ATHENS — With nearly half of Greece's second-largest island of Evia devastated by wildfires this summer in a record heat wave, teams of workers are still clearing debris with residents worrying the left over erosion won't stop flooding.
In a feature, the Reuters news agency reported on the scramble to prepare and set up wooden flood barriers on the island, about 62 miles northeast of Athens, which took a big hit to tourism a year after COVID-19 lockdowns shut it down.
With autumn rains looming, villagers and others are trying to prepare defenses to deal with the flood threat, worsened by the loss of absorbing greenery and soil vegetation that was scorched to ashes.
The worry is that heavy or even moderate rains, without the backstop of vegetation, will flow toward coastal villages trying to recoup from the summer's damage and flood them.
“This is dangerous. If rains start now and go on for 15 or 20 days then all the rivers will overflow,” worker Giorgos Diakomopoulos told Reuters as he took a break from helping out the effort.
Some 300,000 acres of forest and bushland were burnt in different parts of Greece this past summer, amid the country’s worst heatwave in 30 years, the report noted, adding that more than a third, 115,106 acres, was on nothern Evia,
citing data from Beyond, a research centre of the National Observatory of Athens
In the coastal village of Limni, where much of its population of 1,500 had to evacuate at night by boat with the backdrop of blazes chewing trees and flames licking the sky, the attention has turned to the threat of rain, if it comes.
“We have to make it in time for the winter. We did not have to mourn any victims during the wildfires, and it is very important that we don’t have that problem with the floods,” said Mayor George Tsapourniotis.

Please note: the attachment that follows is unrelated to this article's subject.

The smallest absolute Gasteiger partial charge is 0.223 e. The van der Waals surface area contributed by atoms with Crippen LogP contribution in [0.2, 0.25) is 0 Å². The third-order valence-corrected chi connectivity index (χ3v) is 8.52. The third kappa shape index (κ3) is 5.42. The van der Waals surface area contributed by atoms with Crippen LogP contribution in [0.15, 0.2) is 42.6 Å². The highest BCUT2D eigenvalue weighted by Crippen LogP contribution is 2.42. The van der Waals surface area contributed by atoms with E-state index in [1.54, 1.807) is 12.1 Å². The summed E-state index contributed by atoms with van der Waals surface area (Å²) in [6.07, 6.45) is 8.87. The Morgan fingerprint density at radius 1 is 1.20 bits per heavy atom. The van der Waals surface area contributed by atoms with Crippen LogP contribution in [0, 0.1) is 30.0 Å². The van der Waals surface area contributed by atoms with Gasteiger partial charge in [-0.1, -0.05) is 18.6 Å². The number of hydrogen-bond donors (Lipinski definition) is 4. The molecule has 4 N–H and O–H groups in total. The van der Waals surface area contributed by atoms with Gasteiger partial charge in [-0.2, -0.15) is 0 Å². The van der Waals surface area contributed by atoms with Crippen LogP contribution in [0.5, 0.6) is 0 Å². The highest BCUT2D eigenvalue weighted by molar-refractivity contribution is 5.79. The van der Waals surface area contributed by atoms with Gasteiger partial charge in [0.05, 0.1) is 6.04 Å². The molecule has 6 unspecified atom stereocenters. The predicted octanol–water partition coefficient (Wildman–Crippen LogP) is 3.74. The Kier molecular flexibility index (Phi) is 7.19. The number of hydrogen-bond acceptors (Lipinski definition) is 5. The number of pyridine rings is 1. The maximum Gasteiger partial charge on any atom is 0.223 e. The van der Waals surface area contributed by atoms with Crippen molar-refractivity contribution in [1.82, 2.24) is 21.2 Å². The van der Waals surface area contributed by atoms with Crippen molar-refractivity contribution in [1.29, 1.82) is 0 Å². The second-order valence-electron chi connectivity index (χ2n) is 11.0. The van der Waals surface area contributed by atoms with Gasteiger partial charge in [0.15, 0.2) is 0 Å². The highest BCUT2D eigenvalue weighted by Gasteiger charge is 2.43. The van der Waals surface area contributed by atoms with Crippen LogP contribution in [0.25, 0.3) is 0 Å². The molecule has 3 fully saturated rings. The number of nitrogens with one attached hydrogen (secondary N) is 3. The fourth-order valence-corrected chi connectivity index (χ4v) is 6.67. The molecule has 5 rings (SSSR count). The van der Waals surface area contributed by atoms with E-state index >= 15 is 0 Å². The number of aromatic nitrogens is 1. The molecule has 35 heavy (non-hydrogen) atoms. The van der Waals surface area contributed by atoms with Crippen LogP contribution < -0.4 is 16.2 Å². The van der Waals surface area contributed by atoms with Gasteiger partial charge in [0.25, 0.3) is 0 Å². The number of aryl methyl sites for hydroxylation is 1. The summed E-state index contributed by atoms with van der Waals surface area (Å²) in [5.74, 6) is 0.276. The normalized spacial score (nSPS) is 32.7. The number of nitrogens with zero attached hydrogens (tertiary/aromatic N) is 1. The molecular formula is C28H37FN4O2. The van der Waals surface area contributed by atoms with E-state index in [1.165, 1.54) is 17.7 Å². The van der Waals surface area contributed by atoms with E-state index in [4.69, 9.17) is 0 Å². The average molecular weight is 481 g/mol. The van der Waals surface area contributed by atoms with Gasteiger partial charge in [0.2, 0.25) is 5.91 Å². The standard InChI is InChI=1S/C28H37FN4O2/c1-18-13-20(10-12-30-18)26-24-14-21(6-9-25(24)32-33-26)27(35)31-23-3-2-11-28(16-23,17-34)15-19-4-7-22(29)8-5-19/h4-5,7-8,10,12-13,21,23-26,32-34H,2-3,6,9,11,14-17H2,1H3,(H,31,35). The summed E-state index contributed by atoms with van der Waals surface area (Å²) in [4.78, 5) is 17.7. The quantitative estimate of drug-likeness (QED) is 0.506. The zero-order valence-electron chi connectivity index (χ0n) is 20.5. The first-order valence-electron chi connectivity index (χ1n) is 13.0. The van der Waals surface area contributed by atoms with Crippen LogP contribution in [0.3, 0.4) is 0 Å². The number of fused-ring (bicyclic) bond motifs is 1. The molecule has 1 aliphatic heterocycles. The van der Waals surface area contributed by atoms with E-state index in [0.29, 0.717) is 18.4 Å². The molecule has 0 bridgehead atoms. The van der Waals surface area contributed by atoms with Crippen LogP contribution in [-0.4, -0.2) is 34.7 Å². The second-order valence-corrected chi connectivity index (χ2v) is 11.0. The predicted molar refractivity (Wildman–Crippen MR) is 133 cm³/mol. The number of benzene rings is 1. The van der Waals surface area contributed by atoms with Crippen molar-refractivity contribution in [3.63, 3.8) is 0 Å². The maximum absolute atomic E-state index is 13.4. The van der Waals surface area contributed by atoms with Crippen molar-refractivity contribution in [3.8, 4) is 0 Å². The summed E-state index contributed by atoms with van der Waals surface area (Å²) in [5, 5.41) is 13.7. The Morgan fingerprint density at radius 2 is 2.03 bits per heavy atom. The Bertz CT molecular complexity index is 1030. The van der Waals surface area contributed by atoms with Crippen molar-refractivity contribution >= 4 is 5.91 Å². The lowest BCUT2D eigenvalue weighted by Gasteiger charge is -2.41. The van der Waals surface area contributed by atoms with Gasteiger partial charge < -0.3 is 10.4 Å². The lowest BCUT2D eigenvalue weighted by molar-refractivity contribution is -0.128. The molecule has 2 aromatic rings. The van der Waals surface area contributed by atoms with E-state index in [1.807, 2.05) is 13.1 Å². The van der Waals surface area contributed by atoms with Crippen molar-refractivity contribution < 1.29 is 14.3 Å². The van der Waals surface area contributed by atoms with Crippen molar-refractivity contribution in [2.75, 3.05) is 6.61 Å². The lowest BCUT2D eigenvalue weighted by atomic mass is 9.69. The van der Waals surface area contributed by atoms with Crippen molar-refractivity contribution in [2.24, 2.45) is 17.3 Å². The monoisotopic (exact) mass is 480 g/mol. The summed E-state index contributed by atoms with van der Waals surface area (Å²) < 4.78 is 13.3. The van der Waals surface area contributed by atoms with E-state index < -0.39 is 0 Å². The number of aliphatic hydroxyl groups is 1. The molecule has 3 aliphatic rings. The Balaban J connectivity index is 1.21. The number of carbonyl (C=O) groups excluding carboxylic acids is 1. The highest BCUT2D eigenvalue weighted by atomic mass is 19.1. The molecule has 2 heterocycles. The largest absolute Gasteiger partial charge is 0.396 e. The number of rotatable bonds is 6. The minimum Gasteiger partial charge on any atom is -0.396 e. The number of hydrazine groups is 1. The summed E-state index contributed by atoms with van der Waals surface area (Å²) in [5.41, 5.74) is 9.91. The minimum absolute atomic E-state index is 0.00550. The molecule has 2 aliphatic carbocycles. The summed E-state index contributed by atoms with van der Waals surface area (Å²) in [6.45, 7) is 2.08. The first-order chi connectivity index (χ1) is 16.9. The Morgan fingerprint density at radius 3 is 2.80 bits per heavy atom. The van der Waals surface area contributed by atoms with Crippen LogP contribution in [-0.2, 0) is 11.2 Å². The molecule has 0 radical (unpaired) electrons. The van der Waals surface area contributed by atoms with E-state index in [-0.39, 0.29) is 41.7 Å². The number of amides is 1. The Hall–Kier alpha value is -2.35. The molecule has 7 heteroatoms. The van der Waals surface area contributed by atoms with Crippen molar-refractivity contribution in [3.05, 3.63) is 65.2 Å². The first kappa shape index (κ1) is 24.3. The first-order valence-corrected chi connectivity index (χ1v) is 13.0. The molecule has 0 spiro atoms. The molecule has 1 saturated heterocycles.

While the smell of soot and ash lingers two months after the fires, and there is the eerie reminder of what happened with burned down forests, there are also signs of nature recovering, and green shoots showing.
But those who lost businesses such as beekeeping, logging and tapping trees
for resign now have to think about floods as they try to resurrect their livelihoods, as the pandemic lingers.
Evia had an annual output of 6,000 ton of resin, a crystallized sap extracted from the trunk of pine trees and used to make durable casting and flooring. This was about 85 percent of the country’s total output, said the report.
With most of the pine trees gutted by the fires, a year’s crop and a large part of the country’s production has now gone.
“If we take into account cottage industries, a factory and all the other sectors destroyed by the fire, there are no jobs left in northern Evia anymore,” said Vangelis Georgatzis, who heads the island’s resin collectors union.
Yiannis Georgiou, a 40-year-old resin collector, has lost all his crop. “I ‘ve been really thinking of leaving. What can I do?”